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Cattaraugus times. (Cattaraugus, Cattaraugus County, N.Y.) 189?-1976, February 13, 1920, Image 7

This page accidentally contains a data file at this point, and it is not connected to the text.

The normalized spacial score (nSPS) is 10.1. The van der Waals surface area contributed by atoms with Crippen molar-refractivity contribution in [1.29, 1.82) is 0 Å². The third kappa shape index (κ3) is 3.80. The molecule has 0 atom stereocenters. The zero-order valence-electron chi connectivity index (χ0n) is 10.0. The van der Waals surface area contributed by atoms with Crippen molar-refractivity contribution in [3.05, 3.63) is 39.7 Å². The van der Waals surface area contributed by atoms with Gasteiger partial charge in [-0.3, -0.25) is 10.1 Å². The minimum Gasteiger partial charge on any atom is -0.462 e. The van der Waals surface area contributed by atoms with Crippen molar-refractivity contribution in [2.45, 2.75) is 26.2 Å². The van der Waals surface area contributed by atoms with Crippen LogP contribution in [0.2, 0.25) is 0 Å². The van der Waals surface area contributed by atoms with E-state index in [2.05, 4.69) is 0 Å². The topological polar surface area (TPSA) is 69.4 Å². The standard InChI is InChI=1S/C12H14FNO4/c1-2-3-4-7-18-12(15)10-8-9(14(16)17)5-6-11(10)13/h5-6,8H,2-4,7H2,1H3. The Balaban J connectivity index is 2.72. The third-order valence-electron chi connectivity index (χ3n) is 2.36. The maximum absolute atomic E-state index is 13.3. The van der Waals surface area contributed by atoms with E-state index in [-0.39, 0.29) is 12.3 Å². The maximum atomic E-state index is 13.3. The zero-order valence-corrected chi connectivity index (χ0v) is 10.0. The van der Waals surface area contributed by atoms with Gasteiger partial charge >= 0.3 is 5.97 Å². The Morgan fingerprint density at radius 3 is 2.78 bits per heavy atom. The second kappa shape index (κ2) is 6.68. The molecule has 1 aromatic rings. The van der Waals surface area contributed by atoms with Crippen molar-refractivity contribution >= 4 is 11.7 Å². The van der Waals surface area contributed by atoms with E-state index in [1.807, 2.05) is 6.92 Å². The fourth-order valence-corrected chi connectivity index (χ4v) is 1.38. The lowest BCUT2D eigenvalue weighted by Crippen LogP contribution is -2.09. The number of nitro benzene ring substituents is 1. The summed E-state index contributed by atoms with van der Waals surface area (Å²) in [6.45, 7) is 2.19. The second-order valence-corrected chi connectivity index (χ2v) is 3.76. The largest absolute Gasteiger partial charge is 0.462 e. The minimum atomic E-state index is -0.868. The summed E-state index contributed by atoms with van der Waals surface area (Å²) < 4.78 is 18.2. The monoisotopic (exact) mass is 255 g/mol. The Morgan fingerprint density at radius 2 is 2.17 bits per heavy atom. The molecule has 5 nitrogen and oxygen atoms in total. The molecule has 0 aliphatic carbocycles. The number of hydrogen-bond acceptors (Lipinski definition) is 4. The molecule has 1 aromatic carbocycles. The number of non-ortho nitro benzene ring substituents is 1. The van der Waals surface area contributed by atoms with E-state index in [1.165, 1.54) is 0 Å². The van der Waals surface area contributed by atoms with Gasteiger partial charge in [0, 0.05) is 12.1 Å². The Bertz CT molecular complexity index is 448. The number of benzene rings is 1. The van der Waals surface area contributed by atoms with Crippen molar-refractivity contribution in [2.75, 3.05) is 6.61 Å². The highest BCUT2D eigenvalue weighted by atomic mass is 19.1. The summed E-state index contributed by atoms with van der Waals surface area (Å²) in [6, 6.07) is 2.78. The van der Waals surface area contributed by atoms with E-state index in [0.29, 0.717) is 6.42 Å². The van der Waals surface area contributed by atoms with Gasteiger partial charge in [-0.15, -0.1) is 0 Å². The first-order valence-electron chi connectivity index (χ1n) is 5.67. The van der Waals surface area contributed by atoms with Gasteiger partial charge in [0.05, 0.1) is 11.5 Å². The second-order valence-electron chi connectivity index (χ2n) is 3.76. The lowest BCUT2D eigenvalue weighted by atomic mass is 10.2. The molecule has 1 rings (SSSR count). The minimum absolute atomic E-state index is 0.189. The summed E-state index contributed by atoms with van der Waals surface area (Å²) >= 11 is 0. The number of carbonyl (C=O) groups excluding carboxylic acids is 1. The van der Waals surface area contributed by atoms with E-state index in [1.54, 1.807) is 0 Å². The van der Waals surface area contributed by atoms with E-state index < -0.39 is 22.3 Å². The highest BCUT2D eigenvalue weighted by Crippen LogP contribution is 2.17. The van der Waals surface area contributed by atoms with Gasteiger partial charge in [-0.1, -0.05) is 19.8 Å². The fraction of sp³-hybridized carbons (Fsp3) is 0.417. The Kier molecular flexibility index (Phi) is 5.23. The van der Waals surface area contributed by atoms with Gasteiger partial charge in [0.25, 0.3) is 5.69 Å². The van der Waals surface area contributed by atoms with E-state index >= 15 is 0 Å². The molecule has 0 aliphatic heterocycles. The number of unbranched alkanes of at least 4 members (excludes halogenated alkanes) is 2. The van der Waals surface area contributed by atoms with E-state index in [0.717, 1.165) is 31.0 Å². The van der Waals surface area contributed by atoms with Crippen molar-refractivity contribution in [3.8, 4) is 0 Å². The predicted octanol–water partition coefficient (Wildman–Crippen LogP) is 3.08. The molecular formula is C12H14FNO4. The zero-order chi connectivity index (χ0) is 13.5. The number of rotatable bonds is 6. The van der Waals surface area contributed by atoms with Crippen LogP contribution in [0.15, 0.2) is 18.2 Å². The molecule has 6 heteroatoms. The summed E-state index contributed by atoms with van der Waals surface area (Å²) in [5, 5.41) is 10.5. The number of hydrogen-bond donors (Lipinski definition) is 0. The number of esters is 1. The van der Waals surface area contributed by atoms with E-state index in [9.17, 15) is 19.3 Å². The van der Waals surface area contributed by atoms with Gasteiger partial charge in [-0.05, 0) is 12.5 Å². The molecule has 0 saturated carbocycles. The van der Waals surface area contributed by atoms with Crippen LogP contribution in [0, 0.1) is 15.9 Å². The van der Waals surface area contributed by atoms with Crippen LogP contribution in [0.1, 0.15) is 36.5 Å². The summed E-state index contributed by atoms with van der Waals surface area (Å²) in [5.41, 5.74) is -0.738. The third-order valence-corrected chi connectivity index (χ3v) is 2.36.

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THE CATTARAUGUS T) FACE sCVffr I r i n NOTICE TO CREDITORS PURSUANT, To an order o f # m . 'Albert A. Bird, Surtogate... o f C*tttr»ugua County, notice is here­ by fivcn to all persons having claims Igsmst the estate o f Raymond O. $uw, late of the town o f Leon, jtytUraugus County, New York, de­ ed, that they are required to present the.some, with proper vouch- «fs, to Maude. I. Shaw. and Albert f, Waite, administrators o f the pods, chattels and credits o f said deceased, at home o f said Albert P. Waite, administrator, in the town o f {¿on, N. Y., on or before the 3rd day of July, 1920. Dated December 20th, 1919. MAUDE L SHAW, ALBERT P. W AITE, Administrators. HERMAN LA VERY, Attorney for Administrators, Cattaraugus, N. Y-. . . 26tD2& to July2 CITATION ON JUDICIAL __ SETTLEMENT * THE PEOPLE OF THE STATE OF NEW YORK, by the Grace o f God, Free and Independent. foi^ Whitney .Jewell,fof Cattaraugus, I.Y.; Mary A. Mosher, of Cattaraugus, yt.J , ! Willetts Jewell, of Reno, Nevada; Whitney Jewell, of Reno,-Nevada; James Jewell, o f Reno, Nevada; Emma Clifford, o f Reno; Nevada; Willetts Jewell, of Reno, Nevada; William Green, a son o f George preen, deceased, who, if living, is a irother of Sarah Jewell, deceased, he wife of the said Johnathan Jew- , deceased, and would he about dxty-eight years of age, and whose leddence is unknown; ‘and who, ¡boot forty-seven years ago resided imewhere in the west, and about feat time came to the State o f New fork.and visited his relatives; and y telltu b his heirs, descendents and next o f '.mat • In el, vUt re tryiaj re newtp- rell mu reacM i halli ahoutti namim!’ in, If any, if he is dead. i 'he daughter of Willardf Green, leceued, whose name, age and resi­ red. Hence are unknown, who is a cousin roae wtaBof the said Sarah Jewell, deceased, wniM femhe wife of the said Johnathan Jew- rtanct^ii, deceased; and to her heirs,^de- endents and next of kin, i f any, if ihe is dead. Airin' Green, a son o f Norman Ireen, deceased, who, if living, is a win of the said Sarah Jewell, (le­ ased, the wife of the said Johna- lan Jewell, deceased, and who for- ias»n®nerly resided at Cuba, N. Y., and it elaimd that he went from there } Hb Toledo, Ohio, but his present rest- ■ Hence is unknown; and to his heirs, IHeseendents, and next o f kin, i f any, he is dead. Thomas Green, Jr.,. j>f Olean, N. 18 0 “ all Kate Lang, of Olean, N. Y . ; Barton Green, of Olean, N. Y .; James Creen, of Olean, N. Y .; Pearl Osterstuck, o f Olean, N .Y .; [.Artemus Green, o f Arcade, W y - ning County, N. Y .; Clinton Green, o f Arcade, W y - oming County,_JN. Y . ; . -■ - - — Fíoyd Green, o f Arcade, Wyom­ ing County,.N. Y .; • Harvey Rose, o f Angelica, N. Y .; Mary Rose Normand, o f Salaman­ ca, N. Y .; Mary Jane Oles, of 16 Georgia Avenue, Providence, R. I.; Charles Weisner, o f 649 Broad­ way, Grand Rapids, Mich.; Richard Weisner, o f El Centro, Cal., box 786; Rose Belle Cleveland Russell, of Beaver Dams, N. Y., R. F. D. No. 2; Ruth Cleveland Moore,, o f Hector, N. Y., R. F. D .; * . > Grace Cleveland Ash, of. Montour Falls, N. Y .; Noble Cleveland, of Watkins,. N. Y .; Florence Cleveland, o f . 62 Chest­ nut St., Rochester, N. Y .;, Lenora Lawrence, pf Ridgewood, Spring Valley Róad, N . J . ; Earl R. Casler, of Tunesassa, N. Y .; Lee J. Casler, o f Tunesassa, - N. Y .; Barton Green, Jr., of Olean, N. Y .; • William Green, Of Hinsdale, N.Y.; L. R. Payne,” of New Albion, N. Yvr — ’»* ------ r — ' Paul Scholl, of Cattaraugus, N. Y.; A. J. Clark & Co., of Cattaraugus, N. Y.Y Cattaraugus County Bank, of Lit­ tle Valley, N. Y .; Smith & Town, of Cattarapgus, N. Y .; Addie Mosher, o f Cattaraugus, N. Y .; Whitney Mosher, of Cattaraugus, N. Y .; Becker & Kilburn, o f Cattarau­ gus, N. Y .; George McIntosh, M. t>., o f Cat­ taraugus, N. Y .; Justus T. Rich., o f Cattaraugus, N. Y .; • Setter brothers Company, o f Cat­ taraugus, N. ,Y.; Mabel Riggs, o f i Littie Valley, N. |Y - ; . Lottie E. Wallace, o f Cattarau- I gus, N. Y . ; Susan E. Irish, of Cattaraugus, N. Y.; Eugenia Meyer, of Cattaraugus, N. Y .; Charles E. Foster, of Ótto, N. Y .; D. C. Allen, o f Cattaraugus, N .Y.; and to all persons interested in the estate o f Johnathan Jewell, late of the Village Of Cattaraugus, Town of New Albion, in the County o f Cat­ taraugus, deceased, as Creditors, Legatees, Next of Kin or otherwise, send Greeting: You and each o f you are hereby cited to show cause before our Sur­ rogate o f the County o f Cattarau­ gus, at the Surrogated Court of said County, held at the Office o f the Surrogate in the Village o f Cattar­ augus, in the County o f Cattarau­ gus, on the 2nd. day of March, 1920, at eleven- o’clock in the fore­ noon o f that dhy, why the account o f Anna M. Harvey, as Administra­ trix with Will annexed o f the Goods, Chattels and Credits o f said De­ ceased, should not be judicially set­ tled and allowed; and .to attend the proof o f a personal claim o f the said Anna M. Harvey, agqinst the estate |-cf—theTStd Johnathan'Jewell, de­ ceased. • ' IN TESTIMQNY WHEREOF, we have caused the Seal o f the I ' Surrogate’s Court o f said County of Cattaraugus to be hereunto affixed. i _ _ (L- S.) WITNESS Hon. Albert A, Bird, Surrogate o f said County o f Cattaraugus, - at Cattaraugus,in said County, this* 13th. day o f January, 1920. . ALBERT A. BIRD, , Surrogate. D. E. POWELL, * Attorney for Administratrix with W ill annexed, Cattaraugus, N. Y. Little Maid in the “ Mofm Door” Symbol o f the Hope o f New China THISJHÈ MOMENT. ; , OF MOMENTS TO GAIN SPIRITUAL UNITY By OR. JOHN R.' MOTT. THE BEST NOVEL OF THE YEAR a ERSKINE DALE, PIONEER” ' b y / JOHN FOX, JR. u n o w running in S C R I B N E R ’ S M AGAZINE - a ls o \\ ROOSEVELTS LABOR LETTERS T Wealth In Dead 8ea Region. • It is not generally known that ample quantities of t)ltumen occur in the Dead sea region. It can easily be gathered and prepared for use In road mating, and there' is the advantage that it will be obtainable at much cheaper rates than those which now obtain in the Near East and in Eu­ rope. The material can best be ap­ plied by means of the usual tar-spray­ ing machine. ; Weather and Health. An -Italian savant, as a result of Investigating 24,528 cases, exclusive of contagious diseases, has concluded thi.t morbidity Is least In the windy | periods, especially Imjvlnter, when tin highest ’ morbidity Taccompanles pe­ riods of .ioudy sfelesN Strange Happening. Billy was the favorite neighbor and playmate of little Jeanette. While Bil­ ly was visiting some relative« la the country he accidentally broke hie arm. When he returned home with the arm In a sling and done up property with splints, she cried In great excitement, “O, mamma, Billy has come home and brought his broken arm with him 1” GRASS SEED w a u i H •riki « M dTWled , nrt «Sw « »taotata ■■■« S*Nje«taHiti tasnw «daifa «M » ta • «• I « M M rindiInm g ck P J 5 \ ta®V_ 5 0r «T momr-uvlng SMd Guide Americas Mutual Seed Co. Chicago, UL HIM -4» [flC THE UNIVERSAL CAR Efon’t Depend on Spring Deliveries Spring deliveriea o f Ford cars have never been certain, and they should not be depended upon. Demand has always been greater for Ford cars than the supply or production so if you would be sure o f hav­ ing a Ford car, buy it now while deliveriea are possible. Don’t wait— even next month is an uncertainty. , Only a limited, specified number o f cars has been allotted to this ter­ ritory. Th«t allottment cannot be increased, because the demand all over the country is greater than the supply or production. Get your order in .now, and you will be one o f those who is sure o f a Ford car out o f our allotment. It’s first come— first served. All orders are filled in rotation. So, if you would be forehanded, if you would be certain o f having a Ford car when you want it— then you will buy a Ford car now. A signed order with usffR protection. It is the result of the wisdom of looking ahead. - I f you mw a Ford car now, don’t think you . have to “ store” it. The Ford is a cah*wmde to serve its owner *for business or pleasure through­ out the entire y e a r Ford owners have long since come to recognize the fact. It is no lohger popular to “ laYTip” your, car for the winter. Buy a Ford car now, and use it now. BUSKIST GARAGE Cattaraugus, ^ • N e w York Glnling College, at Nanking, la Girls’ School In Five Provinces With Poputs. tien of 111,4)00,000— Interchurch World Movement to Aid Institution. The way to all things at Glnllug lies through the moon door. And through the moon door Sn the way to wisdom pass and repuss, every day the 70 Chinese maidens of the f‘gung-gwsn.\ The moon door at Glnling-i* round as the full moon whence it has Its name. And the—Chlnese maiden, as she steps over Its high sill, may spread wide her arms and still not touch Its rim with the tips of her fingers. Some times across the court yhrd is another moon door, and beyond It, like a smaller concentric circle, still an- othag, leading on through that Chinese puzzle, o f a house, the “gung-gwan” or official residence at Nanking, China, which is now the home of Olnllng-Col­ lege Her Chinese gjrls— one of the three women’s colleges In all China. Ther mood. door is but a single fea­ ture of the old place. Once inside the high stone walls that enclose it one is lost In a maze of courts and galleries and covered passage^ and Isolated rooms. , The whole Is China, old China and new. The moon 'doors and the archi­ tecture ns a whole lend the dignity and the fcttautncgs of old China. But the laboratories and dormitories, libraries and studies mnde 'rom the old rooms of state and ceremony are1 modern. Just as the spirit of the Chinese girls who use them In i ■mVm; Just-as the behind It all, rep- \rr' -: ican mission- i ’ ’ i* American in Glnling, * -*es of a fo r c e • -Vmer' resen by the ary ■ ■inlzai 8 m f * 11 P,yfr' Is 1 C 8 . moon door, latticed «ver paper In plum blossom and honeycomb design, and enters s chemical laboratory set up In a room with 20 windows, each framed in dragon tracery. And from the flagstones of the laboratory floor, often Is scraped fungi and mould for use under the microscope. These are typical contrasts o f Gin- ling College, revealed through the survey o f the Chinese field now being made by the Interchurch World Movement, which' seeks to promote the closer co-operation o f Protestant Churches of America In attaining their world alms. Glnling College the survey shows, Is at thé hèart of five Chinese provinces with a total population'of 110,000,000—■ and Is the only woman's college In that great are«. Yet Its capacity to receive young Chinese girls is limited by the capacity o f the old “gung-gwan,’’ rent­ ed since the beginning o f the Institu­ tion, four years ago. Fund of 9500,000 Glnling owns 37 acres o f long, on the hills beside the Yangtsu river. In the Interchurch World Movement sur­ vey o f China, there Is a budget Item of $600,000, It Is there to show the Churchesof America how they can place upon that land on the hill the library, administration ' building, recitation buildings, .chapel—all that are needed for a modern col leg*. .Unless the fund Is avsllshle by 1021, many yeung wo­ men of Chins seeking college educa­ tion* must he, denied admission to Glnling. because the old “ guog-gwun“ Is too small. DR. JOH N R. MOTT. 'Chairman Executive Committee Inter­ church World Movement. This Is the moment of moments for ns 'to ilud our unity, our spiritual solidarity, without sacrificing our divorai t y and that Svhlch Is most dis­ tinctive to each of our communions and which, by the way.la the choicest possession we have. The reason why we of each denomi­ nation most value that which Is dis­ tinctive to us Is not simply because It Is ours, hut because we honestly be­ lieve It Is the truth. It Is our choicest possession. Without sacrificing our distinctiveness we want to realize onr unity and solidarity as we rather 'round the figure of. our Lord fritti open minds, responsive hearts and, I would say, hulr*trlgger wills—by that I mean wills that are eager Jp leap Into action When we see a clear path. DIVINE OWNERSHIP OF ALL THINGS TO BE TAUGHT IN FEBRUARY City Folks Becoming Wanderers Due to Increasing Cost o f Homes Mors Than 54 Per Cent af Nation's Feputatlen Are Faying Rent. Interchu.el Survey Shew»—New Yerk City Leads Country, With 97 In Ivory 106 In Manhattan Giving Monthly Tribute te Landlerd. Mere than 88 per cent of the homes In New York City are rented. In the ' Borough of Manhattan the percentage | rises te 97, j Nor Is this condition limited to the Metropolis. It Is common to most cities: • The people of the United States who live In rented homes are In excess of 54 per ccqt of the population, according te the latest government re­ turns. About 45 per cent own the houses In which they live. These statistics have been collected for the survey of city life now being conducted by the Interchurch , World ^Movement to provide a practical pro-' gram for closer co-operation of Protes­ tant Churches In America. And the survey already reveals one o f the gravest problems now confronting the Chnrch. M i ., Rented homes, the survey shows, mean migrant families, for the day of the long lease Is passing, and Increases In rent cause Increases In moving. The migration of families has shifted and changed the congregations pf urban churches. And too often the family «• that moves beyond the reach pf one f: church does not transfer Its member­ ship to another, even though it attends that other.— — — --■■■ ■•— * -— ; The moving family, say the workers «a me aurvey^ leaves the churph letter, by which membership la transferred, and the family cat bellied. If the church did not have more lives than a ca t these aurtey workers are begin­ ning to think. It would have been dead long ago, for, Just as the family “ loses” Its cat, a church loses members, al­ though another church does not gain them. One preacher In a pastorate of 18 years noted 3,000 changes In bis con­ gregation. ThT present generation of the city, the survey reveals, Is a generation of wanderers because of the growing number o f rented homes and the rising rents. As s result, the family church la becoming an urban rarity. The fam­ ily In which the father Is s founder of the Church he attends, married to a member of the congregation, and with children baptised by the family min­ ister, Is more and tfiord^aeldom found, the survey workers report. Too often thfe increase In rent has sent the family to another neighbor­ hood. One purpose o f the Interchurch World Movement survey of the cities le to determine how, through that efficient co-opera'‘on of churches which la the major aim o f the move- _ meat, pilgrnnt f amilies may not he log) M tbp Mehihdrahlp oT tlieTr ~ respective fccomtcRlSona.' Churches A4I Over Country Will Assist in Interchurch Stew­ ardship Campaign. The Idea that the Creator Is owner o f all things and that man Is only a steward responsible to Illm for the ad­ ministration of material affairs oh an unset fish basis, will be emphasised in practically all churches o f the United,* States during February. Agreements to this effect have been rekebed by many of the leading denominations In the Interchurch World Movement. Pas­ tors throughout the country have indi­ cated their Intention of following the eugrffeetlens made by the Interchurch Movement's stewardship department for sermons to be preached, study classes, to be organised and literature to be distributed. Tlila campaign of education la to reach Its clim a x . on Washington's Birthday, Sunday, February 22, which has been designated as “ Nation-wide Stewardship Acknowledgement Day.\ It la the plan to have all church mem­ bers make acknowledgment on that day thpt the Divinity la owner o f all things by. setting aside a certain pro­ portion of tholr Income f o r the support of religious causes. While the pro­ portion to be set aside Is to be deter­ mined by each Individual, sermons and studies will suggest that s tenth’ Is a good proportion te start with. It will be pointed out ttiat the Federal Inpome tax law exempts from taxation, up to 18 per cent of the Income, money spent for religious end philanthropic pur-' posse. ’ Net only will the Stewardship cam; paiga emphasise the responsibility of persons to use their material posses­ sions for the advancement o f Christi­ anity, but It Is urged that Christians have been made the depositories of spiritual resources which must be need for the enrichment o f the world. On that assumption all Christians will be reminded o f their responsibilities te' utilize their privileges of prayer fot the winning o f the world for Christ and to enlist In active,¿service promuh gating the gospel In this country and abroad. An Assured Werld Success. “ When , such a vaat multitude o f peo­ ple come together earnestly and prayer* fully, there must be developed ad out­ pouring of apl ritual power such as this . land has never before known. I f the Interchurch World 1 Movement la com­ plete In Its co-operation. If the Indi­ vidual constftuents are consecrated and In earnest, and the leaderphtp la able, there Is no limit under God In what may b i accomplished In the es­ tablishment of His Kingdom on earth.” , •—John D. Rockefeller, Jr. “No Man Aloné Can Taka a Trench.\ “ ‘Keep together Ç “ Keep together f Aouted a commanding officer overseas. 'No man alone con take a trench r J say : Keep together 1 Keep together, \ wipii nf Port t Ns chureli alono eag- talce a \World O. Sherwood Edäfy.”